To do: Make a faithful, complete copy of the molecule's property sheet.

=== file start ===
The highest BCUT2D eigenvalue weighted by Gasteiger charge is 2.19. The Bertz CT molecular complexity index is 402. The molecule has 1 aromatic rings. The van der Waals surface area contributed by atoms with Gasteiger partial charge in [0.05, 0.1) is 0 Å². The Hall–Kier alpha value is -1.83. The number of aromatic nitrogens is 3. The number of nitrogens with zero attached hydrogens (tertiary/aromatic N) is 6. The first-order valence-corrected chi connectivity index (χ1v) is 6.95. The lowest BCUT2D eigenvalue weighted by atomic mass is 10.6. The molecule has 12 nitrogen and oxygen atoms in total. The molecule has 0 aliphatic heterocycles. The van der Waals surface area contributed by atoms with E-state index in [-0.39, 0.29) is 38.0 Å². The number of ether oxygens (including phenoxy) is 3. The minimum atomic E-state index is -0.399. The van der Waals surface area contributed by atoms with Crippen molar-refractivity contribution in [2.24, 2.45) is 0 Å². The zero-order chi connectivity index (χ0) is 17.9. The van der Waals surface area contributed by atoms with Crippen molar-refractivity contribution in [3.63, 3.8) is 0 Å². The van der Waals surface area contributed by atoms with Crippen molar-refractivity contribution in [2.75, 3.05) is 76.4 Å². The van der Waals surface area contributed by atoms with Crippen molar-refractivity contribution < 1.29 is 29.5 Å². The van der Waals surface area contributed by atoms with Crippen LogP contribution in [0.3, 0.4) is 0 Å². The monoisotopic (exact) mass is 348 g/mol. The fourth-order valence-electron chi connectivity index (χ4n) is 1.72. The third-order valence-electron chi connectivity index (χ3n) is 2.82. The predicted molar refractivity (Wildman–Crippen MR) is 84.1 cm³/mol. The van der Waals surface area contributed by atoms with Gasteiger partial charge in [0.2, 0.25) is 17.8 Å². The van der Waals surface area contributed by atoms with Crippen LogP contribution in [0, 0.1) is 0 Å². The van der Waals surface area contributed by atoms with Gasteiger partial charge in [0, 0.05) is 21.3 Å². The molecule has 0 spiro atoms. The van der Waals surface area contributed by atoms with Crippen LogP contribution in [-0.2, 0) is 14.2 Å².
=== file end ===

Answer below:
The highest BCUT2D eigenvalue weighted by Gasteiger charge is 2.19. The Bertz CT molecular complexity index is 402. The molecule has 1 aromatic rings. The van der Waals surface area contributed by atoms with Gasteiger partial charge in [0.05, 0.1) is 0 Å². The Hall–Kier alpha value is -1.83. The number of aromatic nitrogens is 3. The number of nitrogens with zero attached hydrogens (tertiary/aromatic N) is 6. The first-order valence-corrected chi connectivity index (χ1v) is 6.95. The lowest BCUT2D eigenvalue weighted by atomic mass is 10.6. The molecule has 12 nitrogen and oxygen atoms in total. The molecule has 0 aliphatic heterocycles. The van der Waals surface area contributed by atoms with E-state index in [-0.39, 0.29) is 38.0 Å². The number of ether oxygens (including phenoxy) is 3. The minimum atomic E-state index is -0.399. The van der Waals surface area contributed by atoms with Crippen molar-refractivity contribution in [2.24, 2.45) is 0 Å². The zero-order chi connectivity index (χ0) is 17.9. The van der Waals surface area contributed by atoms with Crippen molar-refractivity contribution in [3.63, 3.8) is 0 Å². The van der Waals surface area contributed by atoms with Crippen molar-refractivity contribution in [2.75, 3.05) is 76.4 Å². The van der Waals surface area contributed by atoms with Crippen molar-refractivity contribution < 1.29 is 29.5 Å². The van der Waals surface area contributed by atoms with Crippen LogP contribution in [0.3, 0.4) is 0 Å². The monoisotopic (exact) mass is 348 g/mol. The fourth-order valence-electron chi connectivity index (χ4n) is 1.72. The third-order valence-electron chi connectivity index (χ3n) is 2.82. The predicted molar refractivity (Wildman–Crippen MR) is 84.1 cm³/mol. The van der Waals surface area contributed by atoms with Gasteiger partial charge in [0.2, 0.25) is 17.8 Å². The van der Waals surface area contributed by atoms with Crippen LogP contribution in [0, 0.1) is 0 Å². The van der Waals surface area contributed by atoms with Gasteiger partial charge in [0, 0.05) is 21.3 Å². The molecule has 0 spiro atoms. The van der Waals surface area contributed by atoms with Crippen LogP contribution in [-0.2, 0) is 14.2 Å².